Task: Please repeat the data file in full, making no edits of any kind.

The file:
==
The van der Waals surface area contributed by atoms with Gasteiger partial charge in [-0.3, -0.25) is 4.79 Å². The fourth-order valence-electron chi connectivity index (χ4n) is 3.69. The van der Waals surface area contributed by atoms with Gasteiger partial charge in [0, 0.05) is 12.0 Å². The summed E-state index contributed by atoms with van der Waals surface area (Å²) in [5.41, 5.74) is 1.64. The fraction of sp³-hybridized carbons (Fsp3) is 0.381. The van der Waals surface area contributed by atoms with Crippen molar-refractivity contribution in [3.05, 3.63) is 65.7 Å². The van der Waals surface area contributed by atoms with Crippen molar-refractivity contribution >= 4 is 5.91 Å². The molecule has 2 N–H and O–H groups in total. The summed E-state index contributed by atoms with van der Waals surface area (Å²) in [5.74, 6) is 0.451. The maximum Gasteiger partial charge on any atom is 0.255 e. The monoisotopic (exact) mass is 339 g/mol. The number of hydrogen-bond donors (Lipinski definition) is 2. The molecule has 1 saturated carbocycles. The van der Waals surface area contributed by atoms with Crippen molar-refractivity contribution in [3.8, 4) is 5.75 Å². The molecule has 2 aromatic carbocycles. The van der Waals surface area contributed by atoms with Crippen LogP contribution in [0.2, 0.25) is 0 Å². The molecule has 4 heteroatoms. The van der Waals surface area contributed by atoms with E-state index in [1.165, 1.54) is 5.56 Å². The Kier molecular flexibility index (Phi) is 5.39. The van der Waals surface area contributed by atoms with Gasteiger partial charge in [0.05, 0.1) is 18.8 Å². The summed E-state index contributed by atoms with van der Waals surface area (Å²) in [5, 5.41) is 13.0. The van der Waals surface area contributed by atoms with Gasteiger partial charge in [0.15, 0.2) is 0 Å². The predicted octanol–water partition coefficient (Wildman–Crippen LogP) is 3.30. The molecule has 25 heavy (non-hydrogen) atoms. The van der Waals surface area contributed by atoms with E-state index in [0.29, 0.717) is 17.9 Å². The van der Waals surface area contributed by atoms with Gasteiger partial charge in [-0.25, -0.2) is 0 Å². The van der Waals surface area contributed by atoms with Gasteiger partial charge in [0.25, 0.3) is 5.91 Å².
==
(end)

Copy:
The van der Waals surface area contributed by atoms with Gasteiger partial charge in [-0.3, -0.25) is 4.79 Å². The fourth-order valence-electron chi connectivity index (χ4n) is 3.69. The van der Waals surface area contributed by atoms with Gasteiger partial charge in [0, 0.05) is 12.0 Å². The summed E-state index contributed by atoms with van der Waals surface area (Å²) in [5.41, 5.74) is 1.64. The fraction of sp³-hybridized carbons (Fsp3) is 0.381. The van der Waals surface area contributed by atoms with Crippen molar-refractivity contribution in [3.05, 3.63) is 65.7 Å². The van der Waals surface area contributed by atoms with Crippen molar-refractivity contribution >= 4 is 5.91 Å². The molecule has 2 N–H and O–H groups in total. The summed E-state index contributed by atoms with van der Waals surface area (Å²) in [5.74, 6) is 0.451. The maximum Gasteiger partial charge on any atom is 0.255 e. The monoisotopic (exact) mass is 339 g/mol. The number of hydrogen-bond donors (Lipinski definition) is 2. The molecule has 1 saturated carbocycles. The van der Waals surface area contributed by atoms with Crippen molar-refractivity contribution in [3.8, 4) is 5.75 Å². The molecule has 2 aromatic carbocycles. The van der Waals surface area contributed by atoms with Crippen LogP contribution in [0.2, 0.25) is 0 Å². The molecule has 4 heteroatoms. The van der Waals surface area contributed by atoms with E-state index in [1.165, 1.54) is 5.56 Å². The Kier molecular flexibility index (Phi) is 5.39. The van der Waals surface area contributed by atoms with Gasteiger partial charge in [0.05, 0.1) is 18.8 Å². The summed E-state index contributed by atoms with van der Waals surface area (Å²) in [5, 5.41) is 13.0. The van der Waals surface area contributed by atoms with Gasteiger partial charge in [0.15, 0.2) is 0 Å². The predicted octanol–water partition coefficient (Wildman–Crippen LogP) is 3.30. The molecule has 25 heavy (non-hydrogen) atoms. The van der Waals surface area contributed by atoms with E-state index in [0.29, 0.717) is 17.9 Å². The van der Waals surface area contributed by atoms with Gasteiger partial charge in [-0.25, -0.2) is 0 Å². The van der Waals surface area contributed by atoms with Gasteiger partial charge in [0.25, 0.3) is 5.91 Å².